Previously on Doctor Who: The Doctor was accused of…something and put on trial by the Time Lords in a sort of Trial of a Time Lord, leading to the season 23 arc, known as The Trial of a Time Lord.
Doctor: Sixth (Colin Baker)
Companion: Mel (Bonnie Langford)
Writer: Pip and Jane Baker
Aired: November 1-22, 1986
Need to Know:
The third segment of the Trial of a Time Lord, composed of parts 9-12, has been titled Terror of the Vervoids by fans, so I’ll go with that. It’s the second to last story of the season and probably second best so far that I’ve seen.
It’s also an introduction for new companion Mel, and a rather good story for Colin Baker’s Sixth Doctor, though the continued intrusion of the Trial framework means that some of the potential is again lost in the overall piece.
As usual, BRACE FOR SPOILERS!
Colin Baker’s Sixth Doctor gets back to a likable place within the evidence segments and his rapport with companion Mel is really something fun to watch, nowhere near the anger and spitefulness of the early Six/Peri stories. It’s a welcome change from the Doctor shown in the previous story, but the fiddling with the Matrix means that there’s still a bit of meanness to him at certain points in the story.
In the evidence segments, he’s finally become all-serious and it’s a welcome change too. Trial really shows the range Baker is able to play and is evidence (pardon the pun) that the Colin Baker era really could have been something if he’d had superior scripts backing him up through the work. The seriousness of the courtroom Doctor is slightly undercut by the fact that the evidence he’s presenting is a less-than-excellent story. It’s easy to see, however, that (as said in some of the behind-the-scenes material) Baker was having a great time shooting this story and it’s clearly true.
Mel(played by Bonnie Langford) is easily one of the lesser companions of the ’80s era. She starts as a nice enough character, but at the end of episode one, when faced with the cliffhanger, she literally freezes, hands to her cheeks, and screams, as if the cliffhanger is a scene from Home Alone. That alone took my optimism and shoved it into a shredder (which I imagine makes the same noise as her incredibly shrill terror scream).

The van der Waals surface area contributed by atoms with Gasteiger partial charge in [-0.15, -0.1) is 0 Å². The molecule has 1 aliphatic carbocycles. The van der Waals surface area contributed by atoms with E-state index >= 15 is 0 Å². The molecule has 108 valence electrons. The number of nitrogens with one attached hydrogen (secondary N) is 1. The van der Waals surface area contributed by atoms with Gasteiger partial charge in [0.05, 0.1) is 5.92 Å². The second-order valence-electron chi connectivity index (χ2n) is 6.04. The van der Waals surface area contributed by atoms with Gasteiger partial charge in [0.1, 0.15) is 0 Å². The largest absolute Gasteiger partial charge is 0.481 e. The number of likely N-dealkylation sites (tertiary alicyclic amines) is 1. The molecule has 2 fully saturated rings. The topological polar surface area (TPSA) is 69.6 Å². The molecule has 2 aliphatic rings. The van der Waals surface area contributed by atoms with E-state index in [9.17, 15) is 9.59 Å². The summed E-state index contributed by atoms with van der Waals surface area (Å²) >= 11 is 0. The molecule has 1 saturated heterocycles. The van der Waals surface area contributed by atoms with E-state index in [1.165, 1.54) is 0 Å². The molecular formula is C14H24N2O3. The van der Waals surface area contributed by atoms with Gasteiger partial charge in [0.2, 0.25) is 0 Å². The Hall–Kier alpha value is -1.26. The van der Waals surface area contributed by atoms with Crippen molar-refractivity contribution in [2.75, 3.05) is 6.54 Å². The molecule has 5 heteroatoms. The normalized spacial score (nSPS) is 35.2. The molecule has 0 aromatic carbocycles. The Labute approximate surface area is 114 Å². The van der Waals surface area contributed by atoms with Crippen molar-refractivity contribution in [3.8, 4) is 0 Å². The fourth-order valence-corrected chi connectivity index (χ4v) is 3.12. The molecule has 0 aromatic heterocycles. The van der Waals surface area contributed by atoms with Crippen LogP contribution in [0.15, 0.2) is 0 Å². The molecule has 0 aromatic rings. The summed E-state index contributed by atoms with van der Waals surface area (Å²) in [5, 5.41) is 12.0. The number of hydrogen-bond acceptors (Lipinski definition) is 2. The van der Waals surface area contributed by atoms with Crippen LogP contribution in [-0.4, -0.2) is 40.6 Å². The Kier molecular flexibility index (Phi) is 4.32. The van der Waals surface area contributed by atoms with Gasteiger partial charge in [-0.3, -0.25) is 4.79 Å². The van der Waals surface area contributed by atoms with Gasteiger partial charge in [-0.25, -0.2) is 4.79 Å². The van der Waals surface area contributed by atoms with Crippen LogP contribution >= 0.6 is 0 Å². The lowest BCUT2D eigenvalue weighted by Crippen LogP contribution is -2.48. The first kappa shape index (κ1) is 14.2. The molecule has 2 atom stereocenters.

Mel is hardly the worst character ever, as she’s been made out to be by some fans, but she’s hardly the greatest companion either. She’s no Peri, but she’s not meant to be. The fact that we meet her well into her adventures with the Doctor doesn’t help establish her character either. We just have to accept that she’s the Doctor’s companion without any of the building of friendship necessary when introducing such a figure. It’s another misstep in a season filled with them, really, and nowhere near the fault of Bonnie Langford, who puts in a really admirable performance of hitting the ground running.
Now, the Vervoids aren’t really a villain, more one of those misunderstood monsters that Doctor Who traffics in quite regularly, but they are the main threat of the story and the titular terror-makers. They’re a great threat to the ship and crew, but hardly a legendary Doctor Who monster in the making. If they’d been allowed to be a larger part of the story, instead of merely a background threat for the majority of the serial, they could easily be a dynamic monster to be remembered. There’s a great sense of terror in the way the Vervoids are filmed and they are handled very well but, again, they seem wasted in a story focusing more on political intrigue than on monster-related thrills or scares.
It doesn’t make the Valeyard more of a threat when he misses something rather obvious in the plot, especially considering who he is in relation to the Doctor. Jayston continues to make an excellent go at playing the Valeyard, but I still can’t help but think that he’s terribly wasted playing such a passive enemy for the Doctor. I’d love to have seen the Valeyard play a more direct threat to the Doctor, which the next story should solve, but it’s a real shame to have him for a full season and to not use him in a similar vein to the Master’s introductory season.
I’m starting to get as tired as the Inquisitor at the proceedings of the Trial of a Time Lord and again, there’s a reference to another story preceding the one we see that I’d likely prefer to see than the one we’re given. The set design, costuming, and effects work are all improved from stories of the past, continuing the apparent theme of stellar work from all departments except for (in my opinion) the most important: writing. Trial of a Time Lord remains a bit of a jumbled mess in terms of story. I really wish that this season had just been a straightforward group of adventures, but the interfering and purposefully-muddled-for-plot-purposes Trial arc intrudes on what could be interesting tales of the Doctor.
Here’s to the hope that the final two-part story of Trial of a Time Lord, The Ultimate Foe, can save this adventure, but seeing how Colin Baker’s abrupt end was so abrupt, I’m not going to be holding out too much of that hope…
Should You Watch It:
If you’ve gotten this far, don’t stop now. You’ll be rewarded by the cool twist ending in the next segment.
I give this segment two shrill terror-screams out of five.